(Beyond Pesticides, June 10, 2021) Exposure to toxic chemicals decreases egg count and increases infertility risk among women, according to a study published in Environment International. Since 2014, U.S. fertility rates have been decreasing, with many attributing the decline to older age pregnancies. However, several findings demonstrate that exposure to environmental pollutants, like persistent organic pollutants (POPs) from the industrial and agriculture industry, contributes to a decline in fertility rates. Scientists and health officials already associate exposure to POPs, like pesticides, with adverse impacts on male fertility, including reduced sperm count, quality, and abnormal sperm development. Therefore, it is essential to understand how exposure to toxic chemicals in the environment affects reproductive success, especially among women who can transfer contaminants to the fetus via the umbilical cord. The researchers note that these findings should urge government and health officials to reexamine chemical safety concerning reproductive health, and “strongly encourage [them] to study mechanisms behind POP-associated infertility in women in more detail.”
Researchers examined ovarian egg reserve size in pregnant women directly by examining the density of follicles and immature eggs in ovarian tissue and indirectly via serum anti-Müllerian hormone (AMH). Using AMH serum samples, researchers assessed concentration levels of 31 POPs: nine organochlorine pesticides (OCPs), ten polychlorinated biphenyls (PCBs), three polybrominated diphenylethers (PBDEs), and nine perfluoroalkyl substances (PFAS).
The study results find women of all reproductive ages with higher levels of POPs in serum samples also have fewer immature eggs remaining in the ovaries. At least 14 mixtures of POPs are present in all women in the study. Mixtures of lipophilic or fat-loving POPs, including PCBs, PBDEs (flame retardants), and p,p’-DDE (DDT breakdown product), significantly reduce ovarian follicle numbers. Additionally, exposure to OCPs, like trans-nonachlor (an ingredient in chlordane) and hexachlorobenzene (HCB), also affect healthy ovarian follicle concentrations. Lastly, researchers found that HCB, p,p’-DDE and various OCP mixtures increase infertility risk, including longer time-to-pregnancy (TTP) and earlier reproductive dysfunction.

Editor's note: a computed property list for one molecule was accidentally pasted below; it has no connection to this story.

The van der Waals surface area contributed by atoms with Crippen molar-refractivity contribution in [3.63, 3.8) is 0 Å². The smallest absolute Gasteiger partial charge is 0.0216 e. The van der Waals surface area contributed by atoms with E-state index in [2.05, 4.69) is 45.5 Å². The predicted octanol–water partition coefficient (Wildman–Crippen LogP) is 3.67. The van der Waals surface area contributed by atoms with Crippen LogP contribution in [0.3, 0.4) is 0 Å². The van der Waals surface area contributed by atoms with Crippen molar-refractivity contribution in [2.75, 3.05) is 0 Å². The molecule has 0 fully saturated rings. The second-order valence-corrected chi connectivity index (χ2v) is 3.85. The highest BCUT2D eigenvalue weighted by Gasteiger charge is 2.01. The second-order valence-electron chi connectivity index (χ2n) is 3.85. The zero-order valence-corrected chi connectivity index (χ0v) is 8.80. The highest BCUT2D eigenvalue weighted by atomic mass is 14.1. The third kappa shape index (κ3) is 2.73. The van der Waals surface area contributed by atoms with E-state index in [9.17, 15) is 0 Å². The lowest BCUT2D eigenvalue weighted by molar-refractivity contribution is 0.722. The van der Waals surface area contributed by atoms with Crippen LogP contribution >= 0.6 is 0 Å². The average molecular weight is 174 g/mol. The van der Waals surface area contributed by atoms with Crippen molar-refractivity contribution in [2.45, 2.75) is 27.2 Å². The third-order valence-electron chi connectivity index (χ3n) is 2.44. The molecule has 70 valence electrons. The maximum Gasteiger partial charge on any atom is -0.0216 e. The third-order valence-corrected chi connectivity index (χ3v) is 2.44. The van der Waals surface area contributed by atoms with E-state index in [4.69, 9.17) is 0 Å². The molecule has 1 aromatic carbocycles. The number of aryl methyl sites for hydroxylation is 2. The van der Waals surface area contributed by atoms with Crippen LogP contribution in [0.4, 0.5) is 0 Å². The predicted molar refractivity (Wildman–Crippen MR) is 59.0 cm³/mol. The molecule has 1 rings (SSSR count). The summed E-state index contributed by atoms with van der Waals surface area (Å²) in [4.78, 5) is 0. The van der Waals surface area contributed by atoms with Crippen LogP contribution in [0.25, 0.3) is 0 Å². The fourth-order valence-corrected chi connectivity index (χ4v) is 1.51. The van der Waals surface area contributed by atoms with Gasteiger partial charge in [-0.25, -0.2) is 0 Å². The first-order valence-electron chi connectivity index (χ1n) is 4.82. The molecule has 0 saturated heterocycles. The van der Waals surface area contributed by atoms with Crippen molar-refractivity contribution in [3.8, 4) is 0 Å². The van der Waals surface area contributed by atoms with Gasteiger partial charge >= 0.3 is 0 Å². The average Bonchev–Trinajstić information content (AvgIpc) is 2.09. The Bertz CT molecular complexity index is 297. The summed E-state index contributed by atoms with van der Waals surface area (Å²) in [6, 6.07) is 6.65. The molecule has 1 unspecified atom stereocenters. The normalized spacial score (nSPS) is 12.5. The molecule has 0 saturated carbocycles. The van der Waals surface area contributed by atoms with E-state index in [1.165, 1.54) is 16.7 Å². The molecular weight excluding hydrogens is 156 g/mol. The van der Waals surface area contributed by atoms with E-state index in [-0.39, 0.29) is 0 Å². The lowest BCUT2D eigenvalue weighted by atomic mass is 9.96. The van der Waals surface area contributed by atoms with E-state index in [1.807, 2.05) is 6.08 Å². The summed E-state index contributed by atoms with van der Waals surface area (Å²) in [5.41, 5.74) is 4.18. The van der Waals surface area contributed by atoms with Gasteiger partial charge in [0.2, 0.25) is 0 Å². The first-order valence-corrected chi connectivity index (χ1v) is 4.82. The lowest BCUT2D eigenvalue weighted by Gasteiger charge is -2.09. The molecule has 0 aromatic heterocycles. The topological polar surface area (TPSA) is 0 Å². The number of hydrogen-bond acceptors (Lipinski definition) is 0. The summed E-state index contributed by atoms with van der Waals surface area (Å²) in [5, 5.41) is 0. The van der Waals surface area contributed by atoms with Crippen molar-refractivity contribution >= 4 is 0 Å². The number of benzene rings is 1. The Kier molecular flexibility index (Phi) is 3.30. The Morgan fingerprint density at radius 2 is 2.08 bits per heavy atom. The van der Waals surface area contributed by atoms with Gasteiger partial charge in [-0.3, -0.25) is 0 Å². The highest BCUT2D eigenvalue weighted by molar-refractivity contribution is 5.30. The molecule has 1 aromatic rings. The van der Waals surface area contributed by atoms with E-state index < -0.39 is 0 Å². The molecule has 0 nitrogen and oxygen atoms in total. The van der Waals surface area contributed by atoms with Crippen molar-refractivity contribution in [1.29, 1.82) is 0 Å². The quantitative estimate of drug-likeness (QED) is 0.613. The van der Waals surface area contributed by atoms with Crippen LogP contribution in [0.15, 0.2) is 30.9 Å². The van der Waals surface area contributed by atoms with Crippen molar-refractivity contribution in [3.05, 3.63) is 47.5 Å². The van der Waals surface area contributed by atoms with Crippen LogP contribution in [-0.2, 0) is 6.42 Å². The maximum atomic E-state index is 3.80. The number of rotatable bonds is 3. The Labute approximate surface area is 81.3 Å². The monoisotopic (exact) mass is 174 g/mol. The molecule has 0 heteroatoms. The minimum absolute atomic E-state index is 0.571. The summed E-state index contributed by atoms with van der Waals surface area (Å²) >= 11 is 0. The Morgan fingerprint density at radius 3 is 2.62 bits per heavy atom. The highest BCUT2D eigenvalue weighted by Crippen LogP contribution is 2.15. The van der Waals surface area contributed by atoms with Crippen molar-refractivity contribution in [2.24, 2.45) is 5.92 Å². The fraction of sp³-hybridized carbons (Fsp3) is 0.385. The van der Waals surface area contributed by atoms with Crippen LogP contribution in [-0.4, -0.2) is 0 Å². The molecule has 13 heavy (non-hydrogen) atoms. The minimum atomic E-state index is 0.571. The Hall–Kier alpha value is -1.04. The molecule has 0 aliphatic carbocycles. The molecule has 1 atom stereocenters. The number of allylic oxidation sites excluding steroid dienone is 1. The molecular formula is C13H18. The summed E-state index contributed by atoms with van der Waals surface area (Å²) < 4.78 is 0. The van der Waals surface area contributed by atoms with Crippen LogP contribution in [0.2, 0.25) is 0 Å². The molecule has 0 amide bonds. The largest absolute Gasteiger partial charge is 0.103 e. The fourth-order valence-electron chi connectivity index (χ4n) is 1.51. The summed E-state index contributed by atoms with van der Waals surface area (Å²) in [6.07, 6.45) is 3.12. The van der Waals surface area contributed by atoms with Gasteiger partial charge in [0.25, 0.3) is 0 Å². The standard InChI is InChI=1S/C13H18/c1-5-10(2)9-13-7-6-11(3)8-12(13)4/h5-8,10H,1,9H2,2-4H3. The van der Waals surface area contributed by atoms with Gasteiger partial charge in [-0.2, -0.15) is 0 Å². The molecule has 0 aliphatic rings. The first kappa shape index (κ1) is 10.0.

The 2001 Stockholm Convention treaty bans persistent organic pollutants (POPs), like well-known organochlorine pesticides (OCPs). POPs are primary pollutants of concern (UNEP, 2009), as their persistence and toxicity adversely affect environmental and biological health. These pollutants have a global distribution, with evaporation and precipitation facilitating long-range atmospheric transport, deposition, and bioaccumulation of hazardous chemicals in the environment. The U.S. was a signatory to the treaty, but U.S. Senate never ratified it, relegating U.S. officials to observer status. While various POPs on the Stockholm Convention annex lists (i.e., organochlorine compounds) are no longer manufactured or utilized, many of these chemical compounds remain in soils, water (solid and liquid), and the surrounding air at levels exceeding U.S. Environmental Protection Agency (EPA) standards. Furthermore, some OCPs like lindane, although banned, remain active as pharmaceutical treatments for lice and scabies. Therefore, individuals can still encounter various POPs at varying concentrations.
The ubiquity of pesticides in the environment and food supply is concerning as current measures safeguarding against pesticide use and exposure do not adequately detect and assess total environmental chemical contaminants. For instance, 90 percent of Americans having at least one pesticide biomarker (includes parent compound and breakdown products) in their body. Additionally, pregnant women already have over 100 chemicals detectable in blood and umbilical cord samples, including banned POPs. However, 89 percent of these chemical contaminants are from unidentified sources, lack adequate information, or were not previously detectable in humans. The presence of pesticides in the body has implications for human health, especially during vulnerable life stages like childhood, puberty, pregnancy, and old age. The scientific literature demonstrates pesticides’ long history of severe adverse human health effects (i.e., endocrine disruption, cancer, reproductive/birth problems, neurotoxicity, loss of biodiversity, etc.) and effects on wildlife and biodiversity. Most concerning is exposure to both POPs and current-use pesticides, as these chemicals display endocrine-disrupting effects. Endocrine disruption can lead to several health problems, including hormone-related cancer development (i.e., thyroid, breast, ovarian, prostate, testicular), reproductive dysfunction, and diabetes/obesity.